But there are many who claim that Gandhi’s assassination resulted from a far larger conspiracy, involving many more people and groups, but was covered up. One such proponent is Mumbai-based researcher Dr Pankaj Phadnis, who has been pushing for a new official investigation into Gandhi’s assassination since 1996. Last week, Dr Phadnis petitioned India’s Supreme Court, arguing that an American intelligence officer was present during Gandhi’s assassination and filed a report that may point to a broader conspiracy to kill the Indian civil rights leader. Dr Phadnis also argues that American intelligence agencies may have been involved in a secret effort to protect Gandhi from physical danger.

The Mumbai-based researcher told the Indian Supreme Court that he was able to obtain access to American diplomatic documents during one of his recent visits to the US National Archives and Research Administration in Washington, DC. Among them were telegrams sent to the Department of State by the US embassy in New Delhi before and after Gandhi’s assassination. The two most telling telegrams, said Dr. Phadnis, were written shortly after the assassination by a longtime American diplomat, Herbert Tom Reiner. According to many eyewitness accounts, including Reiner’s own, Reiner was present during Gandhi’s assassination, and was standing no more than five feet from the Indian leader when he was shot by Godse. The American diplomat helped apprehend the assassin before he and others surrendered him to the authorities.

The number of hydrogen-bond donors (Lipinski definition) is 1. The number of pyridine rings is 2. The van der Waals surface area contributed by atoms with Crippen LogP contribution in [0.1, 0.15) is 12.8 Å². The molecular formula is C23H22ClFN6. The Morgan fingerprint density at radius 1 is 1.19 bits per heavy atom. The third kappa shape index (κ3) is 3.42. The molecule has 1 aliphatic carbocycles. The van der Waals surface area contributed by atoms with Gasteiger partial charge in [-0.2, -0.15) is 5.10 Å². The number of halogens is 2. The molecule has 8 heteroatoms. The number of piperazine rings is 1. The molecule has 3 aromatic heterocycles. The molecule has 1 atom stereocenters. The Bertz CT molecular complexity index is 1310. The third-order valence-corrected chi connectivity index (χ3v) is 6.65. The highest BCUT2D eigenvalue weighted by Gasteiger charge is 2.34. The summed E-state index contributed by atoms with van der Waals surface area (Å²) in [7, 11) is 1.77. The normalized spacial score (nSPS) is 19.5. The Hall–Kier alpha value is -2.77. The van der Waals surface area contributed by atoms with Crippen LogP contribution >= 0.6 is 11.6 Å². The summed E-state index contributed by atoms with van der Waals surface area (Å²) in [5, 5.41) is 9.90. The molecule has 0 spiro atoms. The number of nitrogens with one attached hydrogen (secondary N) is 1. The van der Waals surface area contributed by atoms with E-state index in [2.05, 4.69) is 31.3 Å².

Reiner submitted two telegrams to Washington as soon as he returned to the US embassy following Gandhi’s assassination, which Dr Phadnis was able to access. But a third one, sent at 8:00 p.m. that same evening, remains classified and out of the reach of researchers. Dr Phadris said he filed a Freedom of Information Act request with the US government and is expecting an answer. Now he is trying to get the Indian courts to agree that the existence of new evidence, including Reiner’s telegrams, justify the reopening of the probe into Gandhi’s assassination.